Source: The Land (Fairfax Agricultural Media)
Full Story can be read HERE
It got me thinking about the lengths some people go to, and what they will do to get what they view to be "a good story". The purpose of this post is not to critique the article that has been printed in the land as on the majority it is a fairly balanced piece taking into account both sides of the story.
Now being a University Student I don't pretend for a second to think that I know all about Pig Farming operations, but one of the biggest things I have learned with regards to farming operations of any nature is the need for a quarantine (or biosecurity as it is commonly referred to as) system to be in place. Some industry like the pig and chicken industries use much more stringent protocols than other industries.The primary method of application for these systems is to minimize the chances of exposure to foreign material that could otherwise cause detrimental effects to the well being of animals.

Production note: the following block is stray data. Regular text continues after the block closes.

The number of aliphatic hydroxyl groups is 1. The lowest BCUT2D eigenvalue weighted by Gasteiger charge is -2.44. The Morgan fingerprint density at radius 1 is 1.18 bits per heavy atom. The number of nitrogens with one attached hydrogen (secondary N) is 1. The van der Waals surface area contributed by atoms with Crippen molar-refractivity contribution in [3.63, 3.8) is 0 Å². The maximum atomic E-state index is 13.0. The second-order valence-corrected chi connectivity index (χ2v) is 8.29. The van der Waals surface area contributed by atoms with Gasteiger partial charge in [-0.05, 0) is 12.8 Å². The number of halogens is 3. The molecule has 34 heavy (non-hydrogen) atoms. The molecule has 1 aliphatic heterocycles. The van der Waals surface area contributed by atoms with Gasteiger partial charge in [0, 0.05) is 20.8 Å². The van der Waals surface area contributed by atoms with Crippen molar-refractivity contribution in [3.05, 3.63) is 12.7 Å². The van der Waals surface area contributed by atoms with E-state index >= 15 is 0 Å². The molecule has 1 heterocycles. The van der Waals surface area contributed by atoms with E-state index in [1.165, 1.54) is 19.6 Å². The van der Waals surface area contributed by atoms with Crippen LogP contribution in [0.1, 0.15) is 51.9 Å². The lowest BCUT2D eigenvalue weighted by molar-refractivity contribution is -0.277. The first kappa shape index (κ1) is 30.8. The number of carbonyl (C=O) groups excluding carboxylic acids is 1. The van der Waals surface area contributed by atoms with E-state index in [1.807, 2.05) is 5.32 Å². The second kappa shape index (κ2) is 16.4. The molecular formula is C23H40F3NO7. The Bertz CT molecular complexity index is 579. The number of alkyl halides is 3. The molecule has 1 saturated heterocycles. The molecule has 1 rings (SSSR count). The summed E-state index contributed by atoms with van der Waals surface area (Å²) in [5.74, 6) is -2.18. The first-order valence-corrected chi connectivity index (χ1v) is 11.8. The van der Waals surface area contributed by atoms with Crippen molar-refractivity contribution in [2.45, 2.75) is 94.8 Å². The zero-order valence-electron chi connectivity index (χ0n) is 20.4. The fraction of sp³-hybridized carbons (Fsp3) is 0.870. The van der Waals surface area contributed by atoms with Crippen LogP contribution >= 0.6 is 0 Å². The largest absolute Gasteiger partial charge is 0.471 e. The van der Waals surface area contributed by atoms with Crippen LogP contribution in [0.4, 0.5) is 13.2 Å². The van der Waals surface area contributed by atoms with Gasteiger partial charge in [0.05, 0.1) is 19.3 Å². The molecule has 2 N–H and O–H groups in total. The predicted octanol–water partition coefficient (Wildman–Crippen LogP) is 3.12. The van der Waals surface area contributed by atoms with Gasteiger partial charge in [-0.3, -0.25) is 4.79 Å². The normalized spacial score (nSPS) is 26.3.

In the case of the pig industry this is often a system that begins at the front gate whereby operations access is only available to that farms staff or those visitors that have not had exposure to pigs from other herds or been to other quarantinable areas (such as overseas trips or other farms). This time frame is usually set by the managing body and can range from 2 days to 2 weeks quarantine before access to the farm is granted.
Other protocols include wash down facilities for vehicles or designated parking areas and internal transport options.